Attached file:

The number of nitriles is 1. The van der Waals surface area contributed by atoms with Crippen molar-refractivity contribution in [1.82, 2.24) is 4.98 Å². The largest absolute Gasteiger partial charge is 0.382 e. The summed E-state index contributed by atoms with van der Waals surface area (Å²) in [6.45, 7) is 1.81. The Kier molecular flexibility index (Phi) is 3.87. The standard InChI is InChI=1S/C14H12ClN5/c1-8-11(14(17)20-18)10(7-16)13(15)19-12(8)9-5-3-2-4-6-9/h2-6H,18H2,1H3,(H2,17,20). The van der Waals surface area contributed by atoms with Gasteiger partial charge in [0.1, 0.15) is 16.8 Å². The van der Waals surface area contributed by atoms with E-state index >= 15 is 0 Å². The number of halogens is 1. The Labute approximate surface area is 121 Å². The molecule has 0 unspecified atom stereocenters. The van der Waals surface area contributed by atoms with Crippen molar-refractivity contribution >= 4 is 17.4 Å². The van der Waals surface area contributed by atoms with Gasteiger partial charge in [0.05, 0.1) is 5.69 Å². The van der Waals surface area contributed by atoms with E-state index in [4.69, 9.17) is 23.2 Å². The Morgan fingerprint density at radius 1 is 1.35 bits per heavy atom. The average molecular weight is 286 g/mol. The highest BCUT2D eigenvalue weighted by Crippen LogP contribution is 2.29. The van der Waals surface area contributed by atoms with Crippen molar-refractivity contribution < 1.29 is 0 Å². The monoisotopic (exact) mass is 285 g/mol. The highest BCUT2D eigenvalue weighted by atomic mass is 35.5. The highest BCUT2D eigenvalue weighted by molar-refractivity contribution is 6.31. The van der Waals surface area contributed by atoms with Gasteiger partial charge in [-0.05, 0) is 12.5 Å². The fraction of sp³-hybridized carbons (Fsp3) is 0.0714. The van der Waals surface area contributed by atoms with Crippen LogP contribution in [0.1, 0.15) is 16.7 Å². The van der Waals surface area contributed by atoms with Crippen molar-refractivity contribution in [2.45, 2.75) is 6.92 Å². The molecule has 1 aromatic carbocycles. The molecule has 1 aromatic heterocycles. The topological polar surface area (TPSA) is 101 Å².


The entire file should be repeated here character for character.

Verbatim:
The number of nitriles is 1. The van der Waals surface area contributed by atoms with Crippen molar-refractivity contribution in [1.82, 2.24) is 4.98 Å². The largest absolute Gasteiger partial charge is 0.382 e. The summed E-state index contributed by atoms with van der Waals surface area (Å²) in [6.45, 7) is 1.81. The Kier molecular flexibility index (Phi) is 3.87. The standard InChI is InChI=1S/C14H12ClN5/c1-8-11(14(17)20-18)10(7-16)13(15)19-12(8)9-5-3-2-4-6-9/h2-6H,18H2,1H3,(H2,17,20). The van der Waals surface area contributed by atoms with Gasteiger partial charge in [0.1, 0.15) is 16.8 Å². The van der Waals surface area contributed by atoms with E-state index >= 15 is 0 Å². The number of halogens is 1. The Labute approximate surface area is 121 Å². The molecule has 0 unspecified atom stereocenters. The van der Waals surface area contributed by atoms with Crippen molar-refractivity contribution >= 4 is 17.4 Å². The van der Waals surface area contributed by atoms with Gasteiger partial charge in [0.05, 0.1) is 5.69 Å². The van der Waals surface area contributed by atoms with E-state index in [4.69, 9.17) is 23.2 Å². The Morgan fingerprint density at radius 1 is 1.35 bits per heavy atom. The average molecular weight is 286 g/mol. The highest BCUT2D eigenvalue weighted by Crippen LogP contribution is 2.29. The van der Waals surface area contributed by atoms with Crippen molar-refractivity contribution < 1.29 is 0 Å². The monoisotopic (exact) mass is 285 g/mol. The highest BCUT2D eigenvalue weighted by atomic mass is 35.5. The highest BCUT2D eigenvalue weighted by molar-refractivity contribution is 6.31. The van der Waals surface area contributed by atoms with Gasteiger partial charge in [-0.05, 0) is 12.5 Å². The fraction of sp³-hybridized carbons (Fsp3) is 0.0714. The van der Waals surface area contributed by atoms with Crippen LogP contribution in [0.1, 0.15) is 16.7 Å². The van der Waals surface area contributed by atoms with Crippen molar-refractivity contribution in [2.45, 2.75) is 6.92 Å². The molecule has 1 aromatic carbocycles. The molecule has 1 aromatic heterocycles. The topological polar surface area (TPSA) is 101 Å².